They stop telling you all their problems

To be fair, this one started quite young for us, and I beat myself up occasionally that I’ve been such a bad mum that she doesn’t feel she can confide in me. Irrespective, you’ll know your child is almost an adult when they stop telling you the 99 details of every friendship fallout. You’ll know you’ve done a good enough job if they still come to you when something feels too big to navigate alone.

You can still see the child underneath the new person

And yet, my almost adult daughter is not quite fully-fledged enough for me to completely let go of the reins. Does she know how to pick up the bathroom mat, change a loo roll properly, bring dirty bowls down from her bedroom, or wear her retainer every night? Not really. She picks clothes up off the floor where she has cast them only if she’s interested in wearing them again. She still needs reminding that a proper meal involves protein and vegetables as well as carbs, and a 30 day supply of vitamins seems to have lasted at least 3 months so far.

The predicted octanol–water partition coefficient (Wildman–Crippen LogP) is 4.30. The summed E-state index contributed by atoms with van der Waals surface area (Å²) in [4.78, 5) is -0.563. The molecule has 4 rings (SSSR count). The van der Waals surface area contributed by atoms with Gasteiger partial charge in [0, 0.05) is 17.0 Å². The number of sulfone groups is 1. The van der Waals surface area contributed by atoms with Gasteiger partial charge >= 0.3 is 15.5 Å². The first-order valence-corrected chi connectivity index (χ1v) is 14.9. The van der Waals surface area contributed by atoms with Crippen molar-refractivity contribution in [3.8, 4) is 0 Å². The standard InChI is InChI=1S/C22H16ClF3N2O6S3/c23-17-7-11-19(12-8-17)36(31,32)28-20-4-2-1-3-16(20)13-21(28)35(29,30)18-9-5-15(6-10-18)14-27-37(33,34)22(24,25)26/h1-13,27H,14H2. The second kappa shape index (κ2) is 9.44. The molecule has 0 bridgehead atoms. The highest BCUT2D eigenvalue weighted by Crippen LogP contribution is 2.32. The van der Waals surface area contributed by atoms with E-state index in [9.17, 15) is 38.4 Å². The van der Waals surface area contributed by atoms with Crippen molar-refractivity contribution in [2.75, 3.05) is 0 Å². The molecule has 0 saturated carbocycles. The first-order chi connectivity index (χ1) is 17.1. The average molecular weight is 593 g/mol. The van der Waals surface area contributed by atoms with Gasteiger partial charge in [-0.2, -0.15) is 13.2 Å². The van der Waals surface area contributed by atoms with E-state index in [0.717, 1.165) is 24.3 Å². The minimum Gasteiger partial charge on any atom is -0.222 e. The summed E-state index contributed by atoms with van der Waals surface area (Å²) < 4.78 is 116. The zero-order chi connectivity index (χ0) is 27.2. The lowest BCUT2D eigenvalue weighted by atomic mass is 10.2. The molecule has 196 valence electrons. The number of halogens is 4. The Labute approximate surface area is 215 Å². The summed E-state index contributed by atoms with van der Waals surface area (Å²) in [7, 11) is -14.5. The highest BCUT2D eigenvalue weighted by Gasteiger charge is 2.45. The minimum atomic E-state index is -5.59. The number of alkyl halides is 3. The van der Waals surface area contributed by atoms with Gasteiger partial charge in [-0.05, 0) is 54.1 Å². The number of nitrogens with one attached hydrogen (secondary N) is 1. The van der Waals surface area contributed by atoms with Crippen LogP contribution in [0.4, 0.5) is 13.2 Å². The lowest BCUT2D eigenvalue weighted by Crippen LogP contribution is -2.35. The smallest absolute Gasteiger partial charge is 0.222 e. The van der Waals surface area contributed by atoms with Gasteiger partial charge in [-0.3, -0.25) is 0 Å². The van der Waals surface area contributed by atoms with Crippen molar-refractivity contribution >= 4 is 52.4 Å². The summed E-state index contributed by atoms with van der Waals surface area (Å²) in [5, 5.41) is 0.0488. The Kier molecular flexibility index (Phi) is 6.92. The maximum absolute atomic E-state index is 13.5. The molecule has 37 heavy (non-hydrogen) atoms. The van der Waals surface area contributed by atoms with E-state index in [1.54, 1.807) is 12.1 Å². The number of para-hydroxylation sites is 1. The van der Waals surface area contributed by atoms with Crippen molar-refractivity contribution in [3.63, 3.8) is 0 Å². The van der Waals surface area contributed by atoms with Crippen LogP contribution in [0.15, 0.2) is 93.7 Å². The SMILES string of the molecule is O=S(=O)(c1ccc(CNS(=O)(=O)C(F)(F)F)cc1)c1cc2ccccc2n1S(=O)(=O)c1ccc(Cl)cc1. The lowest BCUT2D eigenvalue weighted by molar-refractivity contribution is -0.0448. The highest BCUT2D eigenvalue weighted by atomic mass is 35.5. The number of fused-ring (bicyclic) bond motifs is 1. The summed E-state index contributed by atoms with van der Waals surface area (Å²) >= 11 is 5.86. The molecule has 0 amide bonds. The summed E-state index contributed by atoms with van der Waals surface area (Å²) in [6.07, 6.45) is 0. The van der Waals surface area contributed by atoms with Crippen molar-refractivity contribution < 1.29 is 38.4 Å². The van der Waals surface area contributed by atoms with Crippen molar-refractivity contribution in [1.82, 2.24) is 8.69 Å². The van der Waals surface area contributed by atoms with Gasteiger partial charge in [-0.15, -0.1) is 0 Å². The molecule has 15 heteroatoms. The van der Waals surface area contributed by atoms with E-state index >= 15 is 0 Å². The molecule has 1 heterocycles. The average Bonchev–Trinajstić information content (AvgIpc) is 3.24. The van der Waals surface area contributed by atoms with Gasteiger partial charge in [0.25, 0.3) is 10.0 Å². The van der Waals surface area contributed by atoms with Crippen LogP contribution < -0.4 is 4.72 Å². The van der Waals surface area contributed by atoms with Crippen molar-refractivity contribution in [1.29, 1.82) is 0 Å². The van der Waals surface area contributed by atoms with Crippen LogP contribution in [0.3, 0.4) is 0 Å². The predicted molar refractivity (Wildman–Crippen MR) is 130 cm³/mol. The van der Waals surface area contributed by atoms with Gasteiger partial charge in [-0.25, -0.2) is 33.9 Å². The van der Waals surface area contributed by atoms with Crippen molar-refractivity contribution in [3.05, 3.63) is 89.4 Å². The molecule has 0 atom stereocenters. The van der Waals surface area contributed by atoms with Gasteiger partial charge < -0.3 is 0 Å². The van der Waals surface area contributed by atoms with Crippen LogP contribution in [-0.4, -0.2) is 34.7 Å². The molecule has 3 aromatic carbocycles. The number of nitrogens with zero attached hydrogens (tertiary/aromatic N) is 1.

But she can keep a plant alive. She begged me for this final accessory to make her room an almost studio flat, and I’ll confess I didn’t have high hopes. It’s still going 8 months later.

Why this almost adult phase is essential to mums